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Cybersecurity, dirty mattresses among top hospital hazards

Cybersecurity attacks present the greatest risk to health care facilities in New Jersey and elsewhere, according to a new report by ECRI Institute. Other top threats include contaminated hospital bed mattresses, surgical sponges accidentally left inside patients' bodies and improperly set ventilator alarms.

The ECRI report, entitled "2019 Top 10 Health Technology Hazards," found that hackers can exploit remote access functionality on hospital computer systems, infiltrate the network, steal data and potentially hinder patient care. In order to prevent such attacks, the organization recommends that hospitals have a strong password policy, properly maintain and patch network systems and log system access.

The report also listed several other technology-related hazards commonly found in hospitals. For example, improperly disinfected hospital bed mattresses can retain bodily fluids, potentially exposing patients to infectious materials. In addition, surgical sponges are sometimes left inside the bodies of patients during operations, putting patients at risk for infections and other medical problems. Finally, improperly set ventilator alarms can increase the risk of hypoxic brain injury or brain death, while improper handling of flexible endoscopes can expose patients to serious infections.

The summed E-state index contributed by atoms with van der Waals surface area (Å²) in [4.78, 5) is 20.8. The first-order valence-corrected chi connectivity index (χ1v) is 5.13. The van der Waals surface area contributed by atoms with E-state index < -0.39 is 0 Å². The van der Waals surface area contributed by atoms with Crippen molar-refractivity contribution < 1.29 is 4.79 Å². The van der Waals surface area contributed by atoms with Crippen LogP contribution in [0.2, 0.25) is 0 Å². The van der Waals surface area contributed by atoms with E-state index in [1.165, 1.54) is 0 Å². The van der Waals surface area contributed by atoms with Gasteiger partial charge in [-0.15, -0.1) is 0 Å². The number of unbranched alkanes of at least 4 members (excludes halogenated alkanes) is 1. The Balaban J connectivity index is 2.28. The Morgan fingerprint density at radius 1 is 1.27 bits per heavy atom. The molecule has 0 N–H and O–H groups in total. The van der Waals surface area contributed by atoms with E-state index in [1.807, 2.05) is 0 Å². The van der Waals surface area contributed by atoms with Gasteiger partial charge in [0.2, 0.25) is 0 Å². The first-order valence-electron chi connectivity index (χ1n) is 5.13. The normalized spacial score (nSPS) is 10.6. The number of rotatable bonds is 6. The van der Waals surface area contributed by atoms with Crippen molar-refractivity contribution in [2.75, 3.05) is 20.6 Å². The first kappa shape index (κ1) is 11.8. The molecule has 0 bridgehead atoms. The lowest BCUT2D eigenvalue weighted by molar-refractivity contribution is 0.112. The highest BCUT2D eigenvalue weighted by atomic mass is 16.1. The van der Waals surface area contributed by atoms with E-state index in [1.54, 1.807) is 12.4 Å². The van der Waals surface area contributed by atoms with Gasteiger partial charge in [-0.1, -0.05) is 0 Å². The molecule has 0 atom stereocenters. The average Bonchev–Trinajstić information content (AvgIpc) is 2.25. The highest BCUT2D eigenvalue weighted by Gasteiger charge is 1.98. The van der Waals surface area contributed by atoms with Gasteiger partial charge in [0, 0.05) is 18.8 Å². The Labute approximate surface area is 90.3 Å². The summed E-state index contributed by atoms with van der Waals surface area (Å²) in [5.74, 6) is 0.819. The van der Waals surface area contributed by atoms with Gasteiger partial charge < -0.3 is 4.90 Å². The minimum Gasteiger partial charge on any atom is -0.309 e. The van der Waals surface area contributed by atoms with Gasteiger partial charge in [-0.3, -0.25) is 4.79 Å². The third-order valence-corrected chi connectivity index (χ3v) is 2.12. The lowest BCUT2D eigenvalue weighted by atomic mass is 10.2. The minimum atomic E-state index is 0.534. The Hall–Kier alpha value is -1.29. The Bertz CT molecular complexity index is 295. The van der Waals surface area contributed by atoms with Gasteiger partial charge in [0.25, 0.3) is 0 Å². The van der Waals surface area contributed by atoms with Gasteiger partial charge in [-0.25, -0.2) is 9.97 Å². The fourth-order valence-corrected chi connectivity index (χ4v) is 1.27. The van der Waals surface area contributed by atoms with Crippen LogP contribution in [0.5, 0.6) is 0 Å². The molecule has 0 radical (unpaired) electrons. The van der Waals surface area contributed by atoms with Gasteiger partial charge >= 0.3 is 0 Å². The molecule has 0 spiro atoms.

All the situations listed above are forms of medical malpractice that could place patients at grave risk for infections, medical complications and even death. Victims of medical malpractice may have grounds to file a civil lawsuit against the doctor and medical facility that caused them harm. If the suit is successful, a victim might be awarded financial compensation for medical expenses, pain and suffering, lost wages and other losses. An attorney familiar with medical malpractice claims may be able to review a patient's case and determine if the doctor or hospital failed to provide the required standard of care.

Source: Health Leaders, "Hackers, Mattresses, Sponges Top ECRI Health Tech Hazards List," Oct. 3, 2018

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